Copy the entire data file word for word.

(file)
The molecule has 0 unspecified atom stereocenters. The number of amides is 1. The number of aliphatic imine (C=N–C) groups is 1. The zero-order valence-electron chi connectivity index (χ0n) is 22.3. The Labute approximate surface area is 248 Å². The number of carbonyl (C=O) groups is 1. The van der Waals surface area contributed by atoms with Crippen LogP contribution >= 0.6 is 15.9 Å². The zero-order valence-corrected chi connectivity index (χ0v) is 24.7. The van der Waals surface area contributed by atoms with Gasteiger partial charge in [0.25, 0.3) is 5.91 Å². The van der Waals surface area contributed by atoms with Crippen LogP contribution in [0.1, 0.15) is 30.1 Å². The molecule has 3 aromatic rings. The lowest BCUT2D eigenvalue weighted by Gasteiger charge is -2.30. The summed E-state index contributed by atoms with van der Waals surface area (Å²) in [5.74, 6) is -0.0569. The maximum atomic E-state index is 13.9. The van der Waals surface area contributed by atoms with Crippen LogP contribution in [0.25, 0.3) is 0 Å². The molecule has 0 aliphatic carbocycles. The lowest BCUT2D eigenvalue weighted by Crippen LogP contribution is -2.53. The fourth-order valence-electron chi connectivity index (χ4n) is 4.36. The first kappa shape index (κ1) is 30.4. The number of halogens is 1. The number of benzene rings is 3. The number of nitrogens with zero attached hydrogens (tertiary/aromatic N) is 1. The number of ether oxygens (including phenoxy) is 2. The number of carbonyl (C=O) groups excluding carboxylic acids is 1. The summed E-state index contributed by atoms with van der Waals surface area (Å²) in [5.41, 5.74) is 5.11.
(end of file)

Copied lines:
The molecule has 0 unspecified atom stereocenters. The number of amides is 1. The number of aliphatic imine (C=N–C) groups is 1. The zero-order valence-electron chi connectivity index (χ0n) is 22.3. The Labute approximate surface area is 248 Å². The number of carbonyl (C=O) groups is 1. The van der Waals surface area contributed by atoms with Crippen LogP contribution >= 0.6 is 15.9 Å². The zero-order valence-corrected chi connectivity index (χ0v) is 24.7. The van der Waals surface area contributed by atoms with Gasteiger partial charge in [0.25, 0.3) is 5.91 Å². The van der Waals surface area contributed by atoms with Crippen LogP contribution in [0.1, 0.15) is 30.1 Å². The molecule has 3 aromatic rings. The lowest BCUT2D eigenvalue weighted by Gasteiger charge is -2.30. The summed E-state index contributed by atoms with van der Waals surface area (Å²) in [5.74, 6) is -0.0569. The maximum atomic E-state index is 13.9. The van der Waals surface area contributed by atoms with Crippen LogP contribution in [0.25, 0.3) is 0 Å². The molecule has 0 aliphatic carbocycles. The lowest BCUT2D eigenvalue weighted by Crippen LogP contribution is -2.53. The fourth-order valence-electron chi connectivity index (χ4n) is 4.36. The first kappa shape index (κ1) is 30.4. The number of halogens is 1. The number of benzene rings is 3. The number of nitrogens with zero attached hydrogens (tertiary/aromatic N) is 1. The number of ether oxygens (including phenoxy) is 2. The number of carbonyl (C=O) groups excluding carboxylic acids is 1. The summed E-state index contributed by atoms with van der Waals surface area (Å²) in [5.41, 5.74) is 5.11.